Responsible Tourism plays a very large part in what we do. We are mindful of ensuring we promote local tourism in line with Maldivian culture and beliefs and through education of both guests and locals we aim to protect the environment and limit where ever possible any negative impact to local life. We partner NGOs such as Save the Beach and marine charity organisations such as Maldives Whaleshark Research Program to provide opportunities for our guests to learn and support local conservation initiatives.

The benefit of travelling with us is that Secret Paradise guarantees you prompt and efficient personal service. We deliver high standards of service and professionalism and you can rely on Secret Paradise to provide expert local knowledge, clear communication and honest advice.

www.secretparadise.mv

Things you should know if you are travelling to the Maldives on a budget

This is the last part of this five part blog……

The Republic of Maldives is a Muslim country

The Maldives is a 100% Muslim country and care needs to be taken in relation to the dress code on local islands. Whilst it is acceptable for men to wear T Shirts and shorts or swim shorts; females should avoid causing offence by maintaining a more conservative approach to clothes by wearing T Shirts, loose shorts or sarongs and avoid wearing bikinis and swimwear unless on an uninhabited island, picnic island, sandbank, dive boat or resort island. Whilst the law restricts the wearing of bikinis on local islands, many guesthouses now provide dedicated tourist beaches or private gardens and sunbathing terraces.

Most hotels and guesthouses can arrange visits to nearby resorts where bikinis can be worn freely and alcoholic beverages are available. Note that resorts charge an entrance fee and access is subject to availability.

Don’t be afraid to travel in low season

With a tropical climate, plenty of sunshine and temperatures around 30°C throughout the year, there is never a bad time to visit the Maldives. There are however two distinct seasons; dry season (northeast monsoon) and wet season (southwest monsoon), with the former extending from January to March when rates will be at their highest and the latter from mid-May to November. The rare thunderstorm in the Maldives (especially around the southwest monsoon months) can be a welcome respite from the sun.

There can be heavy rain showers pretty much any time of year, but they tend to be short and cannot be accurately predicted seasonally (in other words – don’t worry too much about them – you will quite possibly experience some rain showers, but the majority of the weather should be great, and you will be unlucky to get several consecutive days of heavy rain).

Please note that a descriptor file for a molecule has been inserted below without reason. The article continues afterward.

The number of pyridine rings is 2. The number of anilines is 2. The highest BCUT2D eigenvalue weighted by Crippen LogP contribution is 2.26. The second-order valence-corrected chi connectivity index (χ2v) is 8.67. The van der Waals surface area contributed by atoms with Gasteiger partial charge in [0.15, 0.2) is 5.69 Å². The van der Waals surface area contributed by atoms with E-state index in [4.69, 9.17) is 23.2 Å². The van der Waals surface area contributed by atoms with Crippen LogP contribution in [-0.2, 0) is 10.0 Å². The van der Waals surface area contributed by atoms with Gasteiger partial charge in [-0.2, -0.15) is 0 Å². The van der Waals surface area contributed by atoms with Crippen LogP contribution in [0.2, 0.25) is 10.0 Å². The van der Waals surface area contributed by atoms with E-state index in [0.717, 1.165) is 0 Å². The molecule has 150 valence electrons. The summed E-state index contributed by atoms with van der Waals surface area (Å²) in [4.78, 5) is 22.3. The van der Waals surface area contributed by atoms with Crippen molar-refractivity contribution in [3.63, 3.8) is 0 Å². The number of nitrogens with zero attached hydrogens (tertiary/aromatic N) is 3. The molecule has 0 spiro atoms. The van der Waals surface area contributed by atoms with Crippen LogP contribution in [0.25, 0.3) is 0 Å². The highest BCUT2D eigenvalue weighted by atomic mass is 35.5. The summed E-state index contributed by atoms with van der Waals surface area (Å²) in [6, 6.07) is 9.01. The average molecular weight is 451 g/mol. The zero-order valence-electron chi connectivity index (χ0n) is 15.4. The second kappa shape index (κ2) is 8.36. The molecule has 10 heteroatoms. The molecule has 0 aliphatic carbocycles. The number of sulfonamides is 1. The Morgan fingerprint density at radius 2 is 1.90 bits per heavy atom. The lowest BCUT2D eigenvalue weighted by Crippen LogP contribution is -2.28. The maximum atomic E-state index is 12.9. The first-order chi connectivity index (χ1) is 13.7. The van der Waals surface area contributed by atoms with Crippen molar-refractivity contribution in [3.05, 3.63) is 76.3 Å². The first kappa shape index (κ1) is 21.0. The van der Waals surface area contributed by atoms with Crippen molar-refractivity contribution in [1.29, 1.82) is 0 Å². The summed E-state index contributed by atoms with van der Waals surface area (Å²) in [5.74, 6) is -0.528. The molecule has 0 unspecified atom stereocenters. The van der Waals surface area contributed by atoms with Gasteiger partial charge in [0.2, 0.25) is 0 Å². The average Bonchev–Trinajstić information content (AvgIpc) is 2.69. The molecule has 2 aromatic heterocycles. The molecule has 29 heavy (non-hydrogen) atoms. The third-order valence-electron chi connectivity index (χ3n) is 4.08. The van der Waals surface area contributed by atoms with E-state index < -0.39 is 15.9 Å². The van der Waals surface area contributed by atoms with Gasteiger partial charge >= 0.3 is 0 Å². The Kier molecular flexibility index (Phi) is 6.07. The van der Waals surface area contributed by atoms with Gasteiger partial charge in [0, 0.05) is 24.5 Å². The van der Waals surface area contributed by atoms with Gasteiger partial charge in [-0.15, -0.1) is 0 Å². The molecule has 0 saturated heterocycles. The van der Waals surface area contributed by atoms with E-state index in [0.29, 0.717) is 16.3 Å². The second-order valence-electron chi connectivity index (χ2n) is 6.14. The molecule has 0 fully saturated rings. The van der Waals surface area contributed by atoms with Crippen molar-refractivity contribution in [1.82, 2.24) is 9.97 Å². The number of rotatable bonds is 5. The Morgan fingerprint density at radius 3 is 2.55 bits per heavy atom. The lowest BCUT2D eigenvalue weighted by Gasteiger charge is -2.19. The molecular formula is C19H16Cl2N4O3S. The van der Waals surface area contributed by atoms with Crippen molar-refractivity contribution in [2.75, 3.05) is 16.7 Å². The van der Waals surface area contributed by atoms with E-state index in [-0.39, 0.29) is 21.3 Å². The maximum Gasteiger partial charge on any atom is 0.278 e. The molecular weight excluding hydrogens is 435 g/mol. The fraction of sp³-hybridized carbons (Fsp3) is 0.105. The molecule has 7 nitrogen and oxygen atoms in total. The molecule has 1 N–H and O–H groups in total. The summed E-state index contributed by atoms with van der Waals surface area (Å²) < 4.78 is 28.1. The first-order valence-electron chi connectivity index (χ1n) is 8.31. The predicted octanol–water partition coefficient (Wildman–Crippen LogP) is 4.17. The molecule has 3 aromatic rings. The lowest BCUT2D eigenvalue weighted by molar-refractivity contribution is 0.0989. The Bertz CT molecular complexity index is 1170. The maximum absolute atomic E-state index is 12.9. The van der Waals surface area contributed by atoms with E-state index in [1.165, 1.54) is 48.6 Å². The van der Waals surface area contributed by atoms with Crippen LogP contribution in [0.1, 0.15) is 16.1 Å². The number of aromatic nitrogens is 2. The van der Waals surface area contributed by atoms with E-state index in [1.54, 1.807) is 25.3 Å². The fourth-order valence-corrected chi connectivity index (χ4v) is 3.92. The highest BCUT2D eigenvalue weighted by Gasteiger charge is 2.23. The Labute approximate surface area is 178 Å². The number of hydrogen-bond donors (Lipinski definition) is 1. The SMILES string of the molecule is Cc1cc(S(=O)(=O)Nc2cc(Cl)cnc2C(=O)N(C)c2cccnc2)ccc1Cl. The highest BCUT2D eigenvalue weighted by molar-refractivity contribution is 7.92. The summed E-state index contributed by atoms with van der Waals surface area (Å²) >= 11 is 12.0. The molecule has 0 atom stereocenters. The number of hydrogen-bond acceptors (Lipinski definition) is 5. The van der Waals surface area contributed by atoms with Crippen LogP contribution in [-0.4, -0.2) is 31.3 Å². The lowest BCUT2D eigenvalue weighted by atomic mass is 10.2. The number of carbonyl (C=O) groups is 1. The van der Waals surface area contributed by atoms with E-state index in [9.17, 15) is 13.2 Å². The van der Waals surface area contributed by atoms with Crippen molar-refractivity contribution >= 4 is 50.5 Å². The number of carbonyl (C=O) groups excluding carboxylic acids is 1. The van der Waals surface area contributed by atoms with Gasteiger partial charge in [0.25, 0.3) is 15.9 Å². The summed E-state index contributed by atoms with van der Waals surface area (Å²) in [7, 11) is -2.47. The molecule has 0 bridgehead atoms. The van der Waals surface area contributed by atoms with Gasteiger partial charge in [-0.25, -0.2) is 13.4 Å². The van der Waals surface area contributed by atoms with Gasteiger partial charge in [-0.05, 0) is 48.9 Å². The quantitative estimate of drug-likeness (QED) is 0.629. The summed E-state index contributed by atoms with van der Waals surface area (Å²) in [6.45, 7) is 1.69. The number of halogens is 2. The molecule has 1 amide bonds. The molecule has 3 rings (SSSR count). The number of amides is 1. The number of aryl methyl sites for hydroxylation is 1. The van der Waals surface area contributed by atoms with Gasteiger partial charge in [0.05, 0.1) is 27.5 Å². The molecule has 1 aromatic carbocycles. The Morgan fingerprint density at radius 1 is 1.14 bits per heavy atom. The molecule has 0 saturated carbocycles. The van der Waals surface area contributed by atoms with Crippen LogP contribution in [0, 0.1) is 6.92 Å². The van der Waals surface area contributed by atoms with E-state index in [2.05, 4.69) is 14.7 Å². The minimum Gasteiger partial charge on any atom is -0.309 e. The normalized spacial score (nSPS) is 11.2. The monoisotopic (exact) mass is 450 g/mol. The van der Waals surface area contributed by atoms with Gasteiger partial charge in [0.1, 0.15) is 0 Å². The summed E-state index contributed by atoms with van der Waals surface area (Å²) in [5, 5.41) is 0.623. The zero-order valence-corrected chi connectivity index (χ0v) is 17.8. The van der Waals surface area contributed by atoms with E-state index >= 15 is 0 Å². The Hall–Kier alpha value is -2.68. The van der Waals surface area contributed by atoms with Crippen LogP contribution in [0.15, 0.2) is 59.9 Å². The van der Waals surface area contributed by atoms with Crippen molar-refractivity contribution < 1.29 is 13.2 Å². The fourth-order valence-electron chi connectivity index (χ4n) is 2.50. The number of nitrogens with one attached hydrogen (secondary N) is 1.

Diving is good all year-round, although a basic rule is that reef life is more varied and visibility is better on the western side of any atoll from May to November and on the eastern side of any atoll from December to April.

As the Maldives is situated so close to the equator it is possible to burn even on a cloudy day and sun screen should be applied as a matter of course.

For those travelers who are looking for a helping hand to arrange a budget trip to the Maldives, require advice on which island or guesthouse to choose or want to experience more of the cultural elements of the Maldives the Secret Paradise team are just an email or phone call away!

About Secret Paradise

Since 2012 Secret Paradise has been at the forefront of the Maldives local island tourism industry, promoting and supporting guesthouses, dive centres and activity operators based on locally inhabited islands throughout the Maldives archipelago. Offering group and private tours or independent travel packages, Secret Paradise holidays are designed to allow guests to engage with local people and experience the best from a paradise generally known as a luxury resort destination.

Responsible Tourism plays a very large part in what we do. We are mindful of ensuring we promote local tourism in line with Maldivian culture and beliefs and through education of both guests and locals we aim to protect the environment and limit where ever possible any negative impact to local life. We partner NGOs such as Save the Beach and marine charity organisations such as Maldives Whaleshark Research Program to provide opportunities for our guests to learn and support local conservation initiatives.

The benefit of travelling with us is that Secret Paradise guarantees you prompt and efficient personal service. We deliver high standards of service and professionalism and you can rely on Secret Paradise to provide expert local knowledge, clear communication and honest advice.

www.secretparadise.mv

Coral fluorescence at Gili Lankanfushi

Are corals a shining beacon at night? Corals are not just a wonder to observe during the day, at night they glow. This isn’t just for our viewing benefit; it plays a vital role in the long term survival of coral.

Fluorescence of Porites cylindrica
Fluorescence of Porites cylindrica